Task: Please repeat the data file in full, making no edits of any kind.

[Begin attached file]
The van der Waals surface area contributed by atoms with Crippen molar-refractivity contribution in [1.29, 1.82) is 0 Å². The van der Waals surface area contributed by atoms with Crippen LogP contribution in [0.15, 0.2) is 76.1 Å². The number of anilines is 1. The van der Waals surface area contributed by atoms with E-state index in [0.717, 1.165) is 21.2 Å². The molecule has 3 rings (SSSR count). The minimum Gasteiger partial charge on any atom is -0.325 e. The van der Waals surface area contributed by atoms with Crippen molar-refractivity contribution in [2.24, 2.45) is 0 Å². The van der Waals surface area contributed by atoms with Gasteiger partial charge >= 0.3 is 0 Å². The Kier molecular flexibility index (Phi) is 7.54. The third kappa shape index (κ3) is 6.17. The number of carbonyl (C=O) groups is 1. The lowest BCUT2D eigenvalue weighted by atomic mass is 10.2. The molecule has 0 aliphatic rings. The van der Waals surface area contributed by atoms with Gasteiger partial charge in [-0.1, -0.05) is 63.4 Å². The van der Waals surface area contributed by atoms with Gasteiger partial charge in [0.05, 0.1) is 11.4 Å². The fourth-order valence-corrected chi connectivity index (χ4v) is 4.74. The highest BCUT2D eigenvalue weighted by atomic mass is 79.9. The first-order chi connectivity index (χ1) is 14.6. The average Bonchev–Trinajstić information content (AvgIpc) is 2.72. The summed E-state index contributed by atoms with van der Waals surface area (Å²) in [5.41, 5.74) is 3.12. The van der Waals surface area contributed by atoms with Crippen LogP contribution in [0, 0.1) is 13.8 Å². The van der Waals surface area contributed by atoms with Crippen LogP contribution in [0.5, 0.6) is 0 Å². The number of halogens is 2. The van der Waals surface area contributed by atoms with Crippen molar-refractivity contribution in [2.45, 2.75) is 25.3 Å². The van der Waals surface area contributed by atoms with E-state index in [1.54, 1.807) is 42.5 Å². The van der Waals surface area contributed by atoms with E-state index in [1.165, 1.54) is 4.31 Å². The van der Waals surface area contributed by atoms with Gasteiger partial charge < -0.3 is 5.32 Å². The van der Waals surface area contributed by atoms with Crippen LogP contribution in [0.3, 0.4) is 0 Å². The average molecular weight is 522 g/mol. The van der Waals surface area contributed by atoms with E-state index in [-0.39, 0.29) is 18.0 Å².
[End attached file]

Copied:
The van der Waals surface area contributed by atoms with Crippen molar-refractivity contribution in [1.29, 1.82) is 0 Å². The van der Waals surface area contributed by atoms with Crippen LogP contribution in [0.15, 0.2) is 76.1 Å². The number of anilines is 1. The van der Waals surface area contributed by atoms with E-state index in [0.717, 1.165) is 21.2 Å². The molecule has 3 rings (SSSR count). The minimum Gasteiger partial charge on any atom is -0.325 e. The van der Waals surface area contributed by atoms with Crippen molar-refractivity contribution in [2.24, 2.45) is 0 Å². The van der Waals surface area contributed by atoms with Gasteiger partial charge >= 0.3 is 0 Å². The Kier molecular flexibility index (Phi) is 7.54. The third kappa shape index (κ3) is 6.17. The number of carbonyl (C=O) groups is 1. The lowest BCUT2D eigenvalue weighted by atomic mass is 10.2. The molecule has 0 aliphatic rings. The van der Waals surface area contributed by atoms with Gasteiger partial charge in [-0.1, -0.05) is 63.4 Å². The van der Waals surface area contributed by atoms with Gasteiger partial charge in [0.05, 0.1) is 11.4 Å². The fourth-order valence-corrected chi connectivity index (χ4v) is 4.74. The highest BCUT2D eigenvalue weighted by atomic mass is 79.9. The first-order chi connectivity index (χ1) is 14.6. The average Bonchev–Trinajstić information content (AvgIpc) is 2.72. The summed E-state index contributed by atoms with van der Waals surface area (Å²) in [5.41, 5.74) is 3.12. The van der Waals surface area contributed by atoms with Crippen LogP contribution in [0, 0.1) is 13.8 Å². The van der Waals surface area contributed by atoms with Crippen LogP contribution in [0.5, 0.6) is 0 Å². The number of halogens is 2. The van der Waals surface area contributed by atoms with Crippen molar-refractivity contribution in [2.45, 2.75) is 25.3 Å². The van der Waals surface area contributed by atoms with E-state index in [1.54, 1.807) is 42.5 Å². The van der Waals surface area contributed by atoms with E-state index in [1.165, 1.54) is 4.31 Å². The van der Waals surface area contributed by atoms with Gasteiger partial charge < -0.3 is 5.32 Å². The van der Waals surface area contributed by atoms with Crippen LogP contribution in [0.3, 0.4) is 0 Å². The average molecular weight is 522 g/mol. The van der Waals surface area contributed by atoms with E-state index in [-0.39, 0.29) is 18.0 Å².